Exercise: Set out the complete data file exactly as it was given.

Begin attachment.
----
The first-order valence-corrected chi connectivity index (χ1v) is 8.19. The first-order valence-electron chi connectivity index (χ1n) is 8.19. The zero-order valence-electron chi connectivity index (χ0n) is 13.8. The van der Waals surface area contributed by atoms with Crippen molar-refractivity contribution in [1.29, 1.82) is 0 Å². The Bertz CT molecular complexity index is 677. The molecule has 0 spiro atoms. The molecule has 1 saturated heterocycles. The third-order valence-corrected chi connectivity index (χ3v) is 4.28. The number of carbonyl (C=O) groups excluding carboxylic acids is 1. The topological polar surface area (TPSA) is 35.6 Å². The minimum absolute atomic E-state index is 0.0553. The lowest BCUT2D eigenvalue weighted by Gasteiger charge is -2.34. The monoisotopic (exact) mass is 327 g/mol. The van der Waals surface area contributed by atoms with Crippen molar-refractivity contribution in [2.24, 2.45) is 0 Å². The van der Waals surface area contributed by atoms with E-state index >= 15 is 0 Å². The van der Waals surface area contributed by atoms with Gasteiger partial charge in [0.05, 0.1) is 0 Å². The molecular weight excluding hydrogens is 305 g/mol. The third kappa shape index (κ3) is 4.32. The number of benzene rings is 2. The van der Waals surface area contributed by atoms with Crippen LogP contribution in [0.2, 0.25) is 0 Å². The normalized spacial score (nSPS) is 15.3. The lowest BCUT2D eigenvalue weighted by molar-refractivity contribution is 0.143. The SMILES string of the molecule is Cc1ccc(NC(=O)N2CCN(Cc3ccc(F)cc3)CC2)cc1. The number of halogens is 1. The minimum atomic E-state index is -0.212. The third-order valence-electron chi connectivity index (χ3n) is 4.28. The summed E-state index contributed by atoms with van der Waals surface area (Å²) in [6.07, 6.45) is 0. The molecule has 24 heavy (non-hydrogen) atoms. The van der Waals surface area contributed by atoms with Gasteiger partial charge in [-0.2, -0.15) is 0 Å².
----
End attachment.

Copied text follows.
The first-order valence-corrected chi connectivity index (χ1v) is 8.19. The first-order valence-electron chi connectivity index (χ1n) is 8.19. The zero-order valence-electron chi connectivity index (χ0n) is 13.8. The van der Waals surface area contributed by atoms with Crippen molar-refractivity contribution in [1.29, 1.82) is 0 Å². The Bertz CT molecular complexity index is 677. The molecule has 0 spiro atoms. The molecule has 1 saturated heterocycles. The third-order valence-corrected chi connectivity index (χ3v) is 4.28. The number of carbonyl (C=O) groups excluding carboxylic acids is 1. The topological polar surface area (TPSA) is 35.6 Å². The minimum absolute atomic E-state index is 0.0553. The lowest BCUT2D eigenvalue weighted by Gasteiger charge is -2.34. The monoisotopic (exact) mass is 327 g/mol. The van der Waals surface area contributed by atoms with Crippen molar-refractivity contribution in [2.24, 2.45) is 0 Å². The van der Waals surface area contributed by atoms with E-state index >= 15 is 0 Å². The van der Waals surface area contributed by atoms with Gasteiger partial charge in [0.05, 0.1) is 0 Å². The molecular weight excluding hydrogens is 305 g/mol. The third kappa shape index (κ3) is 4.32. The number of benzene rings is 2. The van der Waals surface area contributed by atoms with Crippen LogP contribution in [0.2, 0.25) is 0 Å². The normalized spacial score (nSPS) is 15.3. The lowest BCUT2D eigenvalue weighted by molar-refractivity contribution is 0.143. The SMILES string of the molecule is Cc1ccc(NC(=O)N2CCN(Cc3ccc(F)cc3)CC2)cc1. The number of halogens is 1. The minimum atomic E-state index is -0.212. The third-order valence-electron chi connectivity index (χ3n) is 4.28. The summed E-state index contributed by atoms with van der Waals surface area (Å²) in [6.07, 6.45) is 0. The molecule has 24 heavy (non-hydrogen) atoms. The van der Waals surface area contributed by atoms with Gasteiger partial charge in [-0.2, -0.15) is 0 Å².